Solutions for turning disuses grain silos into attractive hub
Built between 1906 and 1925, the vast riverside complex of grain silos in Buffalo City (USA) comprises a dozen buildings. Having come to symbolise economic crises and failures for the previous generation, the iconic structures that cement the city and landscape have been targeted by a new generation of artists in search of inspiration. The silos will be turned into apartments, and facilities for the arts community as well: housing, studios, gallery, etc. The silos are a distinctive symbol of Buffalo’s port identity, and the architects will preserve their exterior appearance whilst redeveloping the interiors. The project is part of a wider programme dubbed “Silo City”, one of whose main aims is to make Buffalo a creative city.
The port of Huelva enhances its port heritage for citizens
The Spanish port of Huelva’s plan for the “Muelle de Levante”, which aims to reconnect the port witgh the city, will be debated at the next municipal council meeting. In an area where port activity is on the decline, along a 1 kilometre stretch of the river, is close to the old town. It could host public spaces and recreational areas, as well as a marina and cruise terminal. The fences separating the various port activities will be removed, and the new buildings will need to be integrated with the quay’s historic and industrial features (cranes, warehouses) in a seamless and aesthetically pleasing way. The public will once again be able to access the water and enjoy views of the port.
The revival of the former Tour & Taxis passenger terminal in Brussels (Belgium) is beginning to take shape, with its heritage aspects set to be showcased.
A decade on from the redevelopment of the former port of Rio (Brazil), “Porto Maravilha” has failed to keep its promises for social housing
The Mayor of Hamburg unveils plans for a new district in Hafen City
“Grasbrook” will provide homes for 6,000 residents and create over 16,000 jobs. Located in the port activity zone, the new district has been intentionally designed as a mixed-use zone, with housing, schools, offices and retail spaces. The 46 hectare site will be split into three sectors. One of them, the Hafentorquartier, will act as a transition zone for the port activities present and will accommodate research and development activities and start-ups. The new housing will be required to meet the environmental standards already applied in the East zone of HafenCity, such as the use of solar energy and e-mobility solutions. Attractive green and public spaces will also be created along the waterfront.
Urban planning: tackling flood risks from the design stage
Hull is the second most at-risk city in the UK when it comes to flooding. A competition was launched to find ways of countering the risk in the planned redevelopment of Humber Quays West. The winning project, dubbed “Harper Perry”, proposes solutions to absorb and hold floor waters, before allowing them to drain off slowly via the promenades, amphitheatre-shaped public spaces, and parks. The competition site also shows the solutions suggested by the other candidates.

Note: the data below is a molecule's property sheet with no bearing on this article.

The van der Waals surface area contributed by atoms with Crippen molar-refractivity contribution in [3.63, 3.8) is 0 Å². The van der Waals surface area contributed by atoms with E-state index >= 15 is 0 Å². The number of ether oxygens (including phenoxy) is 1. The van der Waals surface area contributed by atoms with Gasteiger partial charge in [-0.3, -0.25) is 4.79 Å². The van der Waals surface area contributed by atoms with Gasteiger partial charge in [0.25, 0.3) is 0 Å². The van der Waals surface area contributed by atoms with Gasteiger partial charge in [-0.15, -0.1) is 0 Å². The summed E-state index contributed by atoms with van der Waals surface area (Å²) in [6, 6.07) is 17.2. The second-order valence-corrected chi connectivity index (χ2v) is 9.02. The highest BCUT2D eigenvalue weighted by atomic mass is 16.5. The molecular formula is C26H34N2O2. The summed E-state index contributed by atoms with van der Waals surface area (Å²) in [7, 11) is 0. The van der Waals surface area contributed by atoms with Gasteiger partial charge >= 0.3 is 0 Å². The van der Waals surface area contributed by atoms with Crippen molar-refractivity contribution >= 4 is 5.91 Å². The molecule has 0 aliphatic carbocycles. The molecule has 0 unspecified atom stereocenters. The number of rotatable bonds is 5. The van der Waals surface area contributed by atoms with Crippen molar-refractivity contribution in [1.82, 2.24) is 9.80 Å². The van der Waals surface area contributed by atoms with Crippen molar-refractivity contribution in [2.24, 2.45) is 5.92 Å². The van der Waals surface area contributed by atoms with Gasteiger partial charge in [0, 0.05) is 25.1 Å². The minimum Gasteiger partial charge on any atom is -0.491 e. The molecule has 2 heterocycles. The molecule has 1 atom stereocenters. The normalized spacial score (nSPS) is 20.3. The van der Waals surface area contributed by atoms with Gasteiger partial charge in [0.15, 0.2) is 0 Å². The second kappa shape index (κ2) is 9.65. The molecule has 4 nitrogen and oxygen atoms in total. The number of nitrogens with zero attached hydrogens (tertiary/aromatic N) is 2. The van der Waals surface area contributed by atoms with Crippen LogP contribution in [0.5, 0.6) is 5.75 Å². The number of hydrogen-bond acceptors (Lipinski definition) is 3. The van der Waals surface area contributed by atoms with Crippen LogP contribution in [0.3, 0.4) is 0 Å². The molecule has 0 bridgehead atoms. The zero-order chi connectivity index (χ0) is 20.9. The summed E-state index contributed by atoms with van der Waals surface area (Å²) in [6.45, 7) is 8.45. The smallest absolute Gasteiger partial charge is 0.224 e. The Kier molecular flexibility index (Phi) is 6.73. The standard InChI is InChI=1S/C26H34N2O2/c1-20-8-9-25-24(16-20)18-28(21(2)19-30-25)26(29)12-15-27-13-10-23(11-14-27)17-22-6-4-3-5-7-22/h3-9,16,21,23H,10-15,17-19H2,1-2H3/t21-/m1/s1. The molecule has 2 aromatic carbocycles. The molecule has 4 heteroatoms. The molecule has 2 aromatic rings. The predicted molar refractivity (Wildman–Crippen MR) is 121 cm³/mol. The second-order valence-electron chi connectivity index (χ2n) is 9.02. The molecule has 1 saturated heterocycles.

The first luxury apartments created in Liverpool’s famous Tobacco Warehouse (UK) have been delivered, offering a new lease of life for the historic building
Port of Valparaíso hosts a painting competition for children called “Brush Strokes for the Port”. The event took place in the Baburizza Museum and the winning paintings will be incorporated in the aerodynamic spoiler developed by the company Venti
Full article: Portal Portuario
The Sea Grant mechanism of the US National Oceanic and Atmospheric Administration (NOAA) has awarded $16 million to 42 research projects focused on sustainable aquaculture
Full article: Government Europa
Chilean ports contribute to the quality of local life by collaborating in the maintenance of public spaces
Ports of Chile show their commitment with the local population with cleaning campaigns of beaches and coastal areas. The Captaincy and Port of Talcahuano lead a program with the help of 600 volunteers that removed more than 1,5 tons of waste. The port of San Antonio removed almost 8 tons of waste in September in several urban areas close to the port. The terminal operator DP World has led another cleaning program with the help of students in the beach of Lirquén.
Port of Brisbane restates its commitment with sustainable development in the sustainability report of 2018/2019. One the main goals is to reduce 24% of the emissions by 2024/2025
Full article: Port of Brisbane
Ports de la Generalitat, the regional organizations gathering the small ports of Catalonia, launches a new initiative called “Porta’m” to reduce use of plastic bottles at sea, providing the users with reusable alternatives
Full article: El Vigía
New initiative to protect orcas in Seattle ports